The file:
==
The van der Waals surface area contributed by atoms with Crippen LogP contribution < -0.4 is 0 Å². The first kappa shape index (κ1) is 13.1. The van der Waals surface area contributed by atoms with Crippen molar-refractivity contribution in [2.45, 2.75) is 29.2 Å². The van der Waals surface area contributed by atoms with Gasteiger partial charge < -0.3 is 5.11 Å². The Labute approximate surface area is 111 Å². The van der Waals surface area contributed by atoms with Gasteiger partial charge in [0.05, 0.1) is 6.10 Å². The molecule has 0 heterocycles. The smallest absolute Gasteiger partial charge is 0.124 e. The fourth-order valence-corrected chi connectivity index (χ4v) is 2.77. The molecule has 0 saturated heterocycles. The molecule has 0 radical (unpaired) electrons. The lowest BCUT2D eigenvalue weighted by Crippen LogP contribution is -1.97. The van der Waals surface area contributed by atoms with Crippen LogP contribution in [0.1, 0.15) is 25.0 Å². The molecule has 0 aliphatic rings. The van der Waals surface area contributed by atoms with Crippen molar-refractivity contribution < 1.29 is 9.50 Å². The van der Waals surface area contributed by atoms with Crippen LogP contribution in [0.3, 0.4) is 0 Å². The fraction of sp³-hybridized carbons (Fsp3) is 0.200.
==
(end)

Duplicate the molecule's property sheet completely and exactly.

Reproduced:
The van der Waals surface area contributed by atoms with Crippen LogP contribution < -0.4 is 0 Å². The first kappa shape index (κ1) is 13.1. The van der Waals surface area contributed by atoms with Crippen molar-refractivity contribution in [2.45, 2.75) is 29.2 Å². The van der Waals surface area contributed by atoms with Gasteiger partial charge < -0.3 is 5.11 Å². The Labute approximate surface area is 111 Å². The van der Waals surface area contributed by atoms with Gasteiger partial charge in [0.05, 0.1) is 6.10 Å². The molecule has 0 heterocycles. The smallest absolute Gasteiger partial charge is 0.124 e. The fourth-order valence-corrected chi connectivity index (χ4v) is 2.77. The molecule has 0 saturated heterocycles. The molecule has 0 radical (unpaired) electrons. The lowest BCUT2D eigenvalue weighted by Crippen LogP contribution is -1.97. The van der Waals surface area contributed by atoms with Crippen LogP contribution in [0.1, 0.15) is 25.0 Å². The molecule has 0 aliphatic rings. The van der Waals surface area contributed by atoms with Crippen molar-refractivity contribution < 1.29 is 9.50 Å². The van der Waals surface area contributed by atoms with Crippen LogP contribution in [0.3, 0.4) is 0 Å². The fraction of sp³-hybridized carbons (Fsp3) is 0.200.